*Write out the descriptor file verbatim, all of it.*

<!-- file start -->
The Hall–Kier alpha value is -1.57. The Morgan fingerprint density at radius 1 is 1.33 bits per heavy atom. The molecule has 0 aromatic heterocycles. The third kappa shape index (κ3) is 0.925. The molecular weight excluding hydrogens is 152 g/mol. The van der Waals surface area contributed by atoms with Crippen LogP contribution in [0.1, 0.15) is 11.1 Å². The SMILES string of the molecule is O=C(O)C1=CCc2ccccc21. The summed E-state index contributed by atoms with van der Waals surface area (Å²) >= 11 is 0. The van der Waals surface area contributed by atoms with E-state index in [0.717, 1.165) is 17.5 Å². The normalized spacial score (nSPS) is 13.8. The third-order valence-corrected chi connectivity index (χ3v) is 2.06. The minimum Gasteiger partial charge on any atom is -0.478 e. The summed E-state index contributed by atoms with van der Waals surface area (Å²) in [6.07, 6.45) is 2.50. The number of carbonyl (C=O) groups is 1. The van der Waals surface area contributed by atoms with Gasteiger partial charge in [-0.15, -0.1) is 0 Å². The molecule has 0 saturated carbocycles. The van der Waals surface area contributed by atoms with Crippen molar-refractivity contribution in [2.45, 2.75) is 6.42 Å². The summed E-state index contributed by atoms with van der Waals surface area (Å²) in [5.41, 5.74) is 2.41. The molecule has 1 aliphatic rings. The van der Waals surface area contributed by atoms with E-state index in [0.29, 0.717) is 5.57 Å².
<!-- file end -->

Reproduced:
The Hall–Kier alpha value is -1.57. The Morgan fingerprint density at radius 1 is 1.33 bits per heavy atom. The molecule has 0 aromatic heterocycles. The third kappa shape index (κ3) is 0.925. The molecular weight excluding hydrogens is 152 g/mol. The van der Waals surface area contributed by atoms with Crippen LogP contribution in [0.1, 0.15) is 11.1 Å². The SMILES string of the molecule is O=C(O)C1=CCc2ccccc21. The summed E-state index contributed by atoms with van der Waals surface area (Å²) >= 11 is 0. The van der Waals surface area contributed by atoms with E-state index in [0.717, 1.165) is 17.5 Å². The normalized spacial score (nSPS) is 13.8. The third-order valence-corrected chi connectivity index (χ3v) is 2.06. The minimum Gasteiger partial charge on any atom is -0.478 e. The summed E-state index contributed by atoms with van der Waals surface area (Å²) in [6.07, 6.45) is 2.50. The number of carbonyl (C=O) groups is 1. The van der Waals surface area contributed by atoms with Gasteiger partial charge in [-0.15, -0.1) is 0 Å². The molecule has 0 saturated carbocycles. The van der Waals surface area contributed by atoms with Crippen molar-refractivity contribution in [2.45, 2.75) is 6.42 Å². The summed E-state index contributed by atoms with van der Waals surface area (Å²) in [5.41, 5.74) is 2.41. The molecule has 1 aliphatic rings. The van der Waals surface area contributed by atoms with E-state index in [0.29, 0.717) is 5.57 Å².